In those prehistoric days before television, a kid on his grandfather's porch swing could be anything he wanted to be. With just a bit of imagination he could sail out of Newport in pursuit of America's Cup, or stalk the skies of Germany as Billy Bishop looking for the Red Baron. In the trusty swing one summer, he played Fred Frame and won the 500-Mile Race. Unheard-of speeds were attained before the laterally moving swing pulled loose from the ceiling and crashed wildly through the porch railing. Changing lifestyles, modern architecture and television made the porch swing nearly obsolete in the intervening years.
Now, happily, Vernon Mefford is changing all that...For Mefford the porch swing is an art form. In his shop on Ind. 46 east of Bloomington he has created the ultimate vehicle to ease tensions, produce tranquility and perhaps encourge imagination. Mefford, 37, came to Bloomington to attend Indiana University after running a body shop in Highland Ind. for five years. I was a freshman at the age of 31," he said, " I had never been to college, and felt I ought to go. I got in and made a strong C average." A divorce about that time changed his goals. He bought a house east of town and discovered working in the yard and garden was good therapy.
"I decided I'd have a porch swing. I checked around and the swings you could buy were an insult to my intelligence and sense of workmanship," he said. "I designed and made a swing. I did it in a selfish way, and to sell them was not my goal at all. I just wanted a swing," he said. The next thing he knew, though, he was making similar swings for his neighbors. Then he put a couple in the front yard as advertisements. Now he is 10 orders behind. For a year Mefford worked in a body shop in Indianapolis, and when he needed a few extra dollars he'd make a swing. "I just thought I had a hobby, doing something I enjoy, and I could sell a few and get my money back. "I was cautious about being in business, but about the second or third year I thought I should look at the possibility. "It was beyond my wildest dreams that there were people out there like me who wanted something better that you can buy at a hardware store," he said. The job in Indianapolis ended, and Mefford returned to Bloomington, added a garage to the house, bought more machinery, and opened a business that has doubled in production each year.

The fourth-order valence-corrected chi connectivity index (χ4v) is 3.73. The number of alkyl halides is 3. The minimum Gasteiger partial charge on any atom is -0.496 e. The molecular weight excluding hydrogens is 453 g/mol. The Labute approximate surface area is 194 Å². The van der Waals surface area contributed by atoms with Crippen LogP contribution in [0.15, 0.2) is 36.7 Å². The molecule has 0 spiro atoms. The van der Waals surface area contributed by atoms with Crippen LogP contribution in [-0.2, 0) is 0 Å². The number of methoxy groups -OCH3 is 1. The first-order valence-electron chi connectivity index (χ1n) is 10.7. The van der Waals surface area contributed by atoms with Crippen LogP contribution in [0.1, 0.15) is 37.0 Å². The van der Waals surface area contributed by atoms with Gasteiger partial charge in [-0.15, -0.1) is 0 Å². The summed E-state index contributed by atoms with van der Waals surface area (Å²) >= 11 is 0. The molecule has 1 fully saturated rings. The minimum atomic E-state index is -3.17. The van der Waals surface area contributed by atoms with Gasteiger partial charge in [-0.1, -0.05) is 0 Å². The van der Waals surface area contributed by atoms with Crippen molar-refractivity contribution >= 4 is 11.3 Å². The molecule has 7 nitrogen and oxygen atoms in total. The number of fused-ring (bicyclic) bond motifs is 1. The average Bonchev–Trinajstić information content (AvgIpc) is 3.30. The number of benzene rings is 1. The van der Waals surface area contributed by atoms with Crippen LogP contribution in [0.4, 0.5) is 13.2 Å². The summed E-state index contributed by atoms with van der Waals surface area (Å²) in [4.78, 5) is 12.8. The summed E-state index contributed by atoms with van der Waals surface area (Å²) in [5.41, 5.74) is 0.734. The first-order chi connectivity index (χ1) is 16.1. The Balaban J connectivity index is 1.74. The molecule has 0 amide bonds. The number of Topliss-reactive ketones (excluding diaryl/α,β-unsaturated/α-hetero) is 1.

"I don't know how many I've made, but I think I have swings in 20 or 30 states. The last two years I have taken it more seriously and showed the swings at the Monroe County Fair and the Flower and Patio Show in Indianapolis, " he said. One thing is the orthopedic design and the shaped arm rests that offer comfort. Another feature is that the swing is a beautiful piece of woodworking in oak, ash, walnut or cherry, or a mixture of wood colors and textures. "I haven't made a lot of money. I am not trying to get rich, but I like to think I have made a lot of people happy," Mefford said.
By Bill Pittman
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